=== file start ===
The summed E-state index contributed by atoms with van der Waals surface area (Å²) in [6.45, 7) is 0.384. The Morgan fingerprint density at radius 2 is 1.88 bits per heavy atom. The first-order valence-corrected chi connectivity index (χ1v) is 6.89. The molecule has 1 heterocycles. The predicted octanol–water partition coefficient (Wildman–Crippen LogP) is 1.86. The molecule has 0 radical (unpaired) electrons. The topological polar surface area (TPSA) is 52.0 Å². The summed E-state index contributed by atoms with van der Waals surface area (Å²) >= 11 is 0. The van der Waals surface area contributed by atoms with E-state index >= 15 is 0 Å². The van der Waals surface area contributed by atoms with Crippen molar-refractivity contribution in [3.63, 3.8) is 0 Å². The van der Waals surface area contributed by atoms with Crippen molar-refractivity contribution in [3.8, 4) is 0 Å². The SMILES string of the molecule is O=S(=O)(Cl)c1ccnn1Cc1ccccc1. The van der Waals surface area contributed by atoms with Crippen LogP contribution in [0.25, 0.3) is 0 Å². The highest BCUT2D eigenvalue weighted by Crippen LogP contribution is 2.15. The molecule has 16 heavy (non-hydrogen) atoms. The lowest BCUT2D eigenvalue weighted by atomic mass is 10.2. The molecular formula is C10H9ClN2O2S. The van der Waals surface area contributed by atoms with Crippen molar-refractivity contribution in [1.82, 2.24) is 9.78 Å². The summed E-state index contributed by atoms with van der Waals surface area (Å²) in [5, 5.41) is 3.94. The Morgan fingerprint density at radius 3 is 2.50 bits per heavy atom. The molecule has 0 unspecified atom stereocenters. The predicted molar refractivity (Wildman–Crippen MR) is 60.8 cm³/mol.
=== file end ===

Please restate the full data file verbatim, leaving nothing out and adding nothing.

The summed E-state index contributed by atoms with van der Waals surface area (Å²) in [6.45, 7) is 0.384. The Morgan fingerprint density at radius 2 is 1.88 bits per heavy atom. The first-order valence-corrected chi connectivity index (χ1v) is 6.89. The molecule has 1 heterocycles. The predicted octanol–water partition coefficient (Wildman–Crippen LogP) is 1.86. The molecule has 0 radical (unpaired) electrons. The topological polar surface area (TPSA) is 52.0 Å². The summed E-state index contributed by atoms with van der Waals surface area (Å²) >= 11 is 0. The van der Waals surface area contributed by atoms with E-state index >= 15 is 0 Å². The van der Waals surface area contributed by atoms with Crippen molar-refractivity contribution in [3.63, 3.8) is 0 Å². The van der Waals surface area contributed by atoms with Crippen molar-refractivity contribution in [3.8, 4) is 0 Å². The SMILES string of the molecule is O=S(=O)(Cl)c1ccnn1Cc1ccccc1. The van der Waals surface area contributed by atoms with Crippen LogP contribution in [0.25, 0.3) is 0 Å². The highest BCUT2D eigenvalue weighted by Crippen LogP contribution is 2.15. The molecule has 16 heavy (non-hydrogen) atoms. The lowest BCUT2D eigenvalue weighted by atomic mass is 10.2. The molecular formula is C10H9ClN2O2S. The van der Waals surface area contributed by atoms with Crippen molar-refractivity contribution in [1.82, 2.24) is 9.78 Å². The summed E-state index contributed by atoms with van der Waals surface area (Å²) in [5, 5.41) is 3.94. The Morgan fingerprint density at radius 3 is 2.50 bits per heavy atom. The molecule has 0 unspecified atom stereocenters. The predicted molar refractivity (Wildman–Crippen MR) is 60.8 cm³/mol.